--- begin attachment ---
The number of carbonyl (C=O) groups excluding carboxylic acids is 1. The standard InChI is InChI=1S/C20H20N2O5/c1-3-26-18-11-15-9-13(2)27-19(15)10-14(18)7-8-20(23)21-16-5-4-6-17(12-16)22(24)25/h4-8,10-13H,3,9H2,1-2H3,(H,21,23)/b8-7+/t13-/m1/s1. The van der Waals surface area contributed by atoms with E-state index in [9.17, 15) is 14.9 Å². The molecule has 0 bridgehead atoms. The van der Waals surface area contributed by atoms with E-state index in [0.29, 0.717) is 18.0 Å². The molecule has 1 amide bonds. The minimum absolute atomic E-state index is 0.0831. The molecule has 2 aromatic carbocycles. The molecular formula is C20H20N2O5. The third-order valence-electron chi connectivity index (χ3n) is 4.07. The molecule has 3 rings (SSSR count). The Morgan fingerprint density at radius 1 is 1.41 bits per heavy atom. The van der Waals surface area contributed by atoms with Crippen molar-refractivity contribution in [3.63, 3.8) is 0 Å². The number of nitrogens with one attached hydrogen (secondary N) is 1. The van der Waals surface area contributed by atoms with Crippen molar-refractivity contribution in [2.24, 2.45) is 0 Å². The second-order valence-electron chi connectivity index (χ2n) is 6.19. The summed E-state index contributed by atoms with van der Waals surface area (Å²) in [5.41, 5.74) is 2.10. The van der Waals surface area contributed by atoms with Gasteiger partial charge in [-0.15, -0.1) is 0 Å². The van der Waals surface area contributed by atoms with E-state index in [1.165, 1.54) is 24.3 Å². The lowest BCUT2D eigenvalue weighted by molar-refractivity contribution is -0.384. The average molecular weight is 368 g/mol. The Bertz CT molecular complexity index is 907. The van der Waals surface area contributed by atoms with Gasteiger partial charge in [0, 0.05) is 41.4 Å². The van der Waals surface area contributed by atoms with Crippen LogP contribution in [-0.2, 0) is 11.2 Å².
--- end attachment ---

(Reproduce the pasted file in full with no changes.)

The number of carbonyl (C=O) groups excluding carboxylic acids is 1. The standard InChI is InChI=1S/C20H20N2O5/c1-3-26-18-11-15-9-13(2)27-19(15)10-14(18)7-8-20(23)21-16-5-4-6-17(12-16)22(24)25/h4-8,10-13H,3,9H2,1-2H3,(H,21,23)/b8-7+/t13-/m1/s1. The van der Waals surface area contributed by atoms with E-state index in [9.17, 15) is 14.9 Å². The molecule has 0 bridgehead atoms. The van der Waals surface area contributed by atoms with E-state index in [0.29, 0.717) is 18.0 Å². The molecule has 1 amide bonds. The minimum absolute atomic E-state index is 0.0831. The molecule has 2 aromatic carbocycles. The molecular formula is C20H20N2O5. The third-order valence-electron chi connectivity index (χ3n) is 4.07. The molecule has 3 rings (SSSR count). The Morgan fingerprint density at radius 1 is 1.41 bits per heavy atom. The van der Waals surface area contributed by atoms with Crippen molar-refractivity contribution in [3.63, 3.8) is 0 Å². The number of nitrogens with one attached hydrogen (secondary N) is 1. The van der Waals surface area contributed by atoms with Crippen molar-refractivity contribution in [2.24, 2.45) is 0 Å². The second-order valence-electron chi connectivity index (χ2n) is 6.19. The summed E-state index contributed by atoms with van der Waals surface area (Å²) in [5.41, 5.74) is 2.10. The van der Waals surface area contributed by atoms with Gasteiger partial charge in [-0.15, -0.1) is 0 Å². The van der Waals surface area contributed by atoms with E-state index in [1.165, 1.54) is 24.3 Å². The lowest BCUT2D eigenvalue weighted by molar-refractivity contribution is -0.384. The average molecular weight is 368 g/mol. The Bertz CT molecular complexity index is 907. The van der Waals surface area contributed by atoms with Gasteiger partial charge in [0, 0.05) is 41.4 Å². The van der Waals surface area contributed by atoms with Crippen LogP contribution in [-0.2, 0) is 11.2 Å².